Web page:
On the Inauguration of Bill de Blasio

On the Inauguration of Bill de Blasio

The text of Harry Belafonte’s inaugural remarks, with additional commentary by Carl Hart.


Editor’s Note: We republish here, courtesy of Harry Belafonte, his remarks from the inauguration of Bill de Blasio. Belafonte’s speech, while praised by many, also drew some criticism, including from the New York Times’ Jim Dwyer. Following Belafonte’s speech, we publish a rejoinder to Dwyer by Carl Hart.

When Bill de Blasio stepped into the campaign to determine who would lead the city of New York, he stated that he would not let this city remain a community divided; he would no longer let this city linger in the shadows as a parallel story to Charles Dickens’ “A Tale of Two Cities.”  He inspired us; we listened…and overwhelmingly responded with a joyous sense that all problems are fixable. We made him OUR mayor.

While it is an encouraging sign that statistics have indicated a recent drop in our city’s murder rate, New York, alarmingly, plays a tragic role in the fact that our nation has the largest prison population in the world. Much of that problem stems from issues of race, perpetuated by the depth of human indifference to poverty. As important as changing the Stop and Frisk law is, the change of a law is only the tip of the iceberg in fixing our deeply Dickensian justice system.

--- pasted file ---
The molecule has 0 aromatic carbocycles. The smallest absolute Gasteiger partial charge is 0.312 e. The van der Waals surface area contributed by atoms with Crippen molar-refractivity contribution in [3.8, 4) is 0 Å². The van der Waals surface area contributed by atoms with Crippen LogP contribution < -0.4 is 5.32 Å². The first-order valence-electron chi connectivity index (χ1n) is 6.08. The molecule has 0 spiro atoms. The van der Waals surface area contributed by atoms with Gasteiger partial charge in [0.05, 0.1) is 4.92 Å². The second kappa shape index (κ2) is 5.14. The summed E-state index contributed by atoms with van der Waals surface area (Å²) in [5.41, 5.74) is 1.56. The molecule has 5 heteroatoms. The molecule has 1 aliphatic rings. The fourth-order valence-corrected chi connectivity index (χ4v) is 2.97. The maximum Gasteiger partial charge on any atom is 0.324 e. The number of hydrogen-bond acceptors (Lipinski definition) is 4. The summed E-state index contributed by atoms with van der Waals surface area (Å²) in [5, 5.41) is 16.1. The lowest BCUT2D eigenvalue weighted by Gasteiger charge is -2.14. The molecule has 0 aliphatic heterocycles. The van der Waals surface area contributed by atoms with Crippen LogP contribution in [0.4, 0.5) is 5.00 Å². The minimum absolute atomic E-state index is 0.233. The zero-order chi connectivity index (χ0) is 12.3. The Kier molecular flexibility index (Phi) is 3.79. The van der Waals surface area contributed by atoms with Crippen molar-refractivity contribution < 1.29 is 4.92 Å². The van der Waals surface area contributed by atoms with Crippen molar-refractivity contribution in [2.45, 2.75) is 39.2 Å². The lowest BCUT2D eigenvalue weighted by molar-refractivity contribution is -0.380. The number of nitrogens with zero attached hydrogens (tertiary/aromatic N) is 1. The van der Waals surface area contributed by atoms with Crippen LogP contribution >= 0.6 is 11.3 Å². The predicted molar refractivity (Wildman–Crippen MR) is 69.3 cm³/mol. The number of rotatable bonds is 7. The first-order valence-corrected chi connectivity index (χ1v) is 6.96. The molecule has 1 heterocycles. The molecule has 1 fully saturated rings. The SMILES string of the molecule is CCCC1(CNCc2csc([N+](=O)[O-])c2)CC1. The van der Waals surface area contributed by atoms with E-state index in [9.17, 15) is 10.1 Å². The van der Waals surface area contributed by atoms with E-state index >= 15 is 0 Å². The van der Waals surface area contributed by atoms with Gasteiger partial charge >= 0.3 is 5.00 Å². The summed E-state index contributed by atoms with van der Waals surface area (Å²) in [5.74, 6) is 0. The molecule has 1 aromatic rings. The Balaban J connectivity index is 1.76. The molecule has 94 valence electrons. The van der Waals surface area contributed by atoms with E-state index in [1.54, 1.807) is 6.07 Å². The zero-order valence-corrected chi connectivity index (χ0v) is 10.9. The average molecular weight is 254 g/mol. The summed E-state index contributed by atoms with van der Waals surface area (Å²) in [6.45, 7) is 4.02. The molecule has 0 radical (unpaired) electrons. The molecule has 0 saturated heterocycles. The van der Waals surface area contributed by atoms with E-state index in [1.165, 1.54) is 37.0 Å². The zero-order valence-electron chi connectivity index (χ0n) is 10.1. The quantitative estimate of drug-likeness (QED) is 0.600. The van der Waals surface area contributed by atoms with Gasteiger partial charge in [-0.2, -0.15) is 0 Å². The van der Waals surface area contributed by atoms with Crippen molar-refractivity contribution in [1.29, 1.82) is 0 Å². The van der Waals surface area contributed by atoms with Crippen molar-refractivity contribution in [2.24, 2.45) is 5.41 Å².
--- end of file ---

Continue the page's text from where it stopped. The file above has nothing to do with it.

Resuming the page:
Bill de Blasio has been overwhelmingly mandated to make many, who for much too long danced with despair, believe again in the American dream. A dream filled with hope, a dream filled with opportunity and justice.

Bill de Blasio was born at a time when courage and moral vision were often on display. He was touched by the political convictions of Franklin Delano Roosevelt and the indomitable courage and wisdom of his wife Eleanor. Martin Luther King Jr.’s valiant leadership of the civil rights cause profoundly influenced him. Bill de Blasio’s embrace of leaders like Fannie Lou Hamer, Bobby Kennedy, Cesar Chavez, Rabbi Heschel Abraham and others says that he will aspire to be no less courageous than they.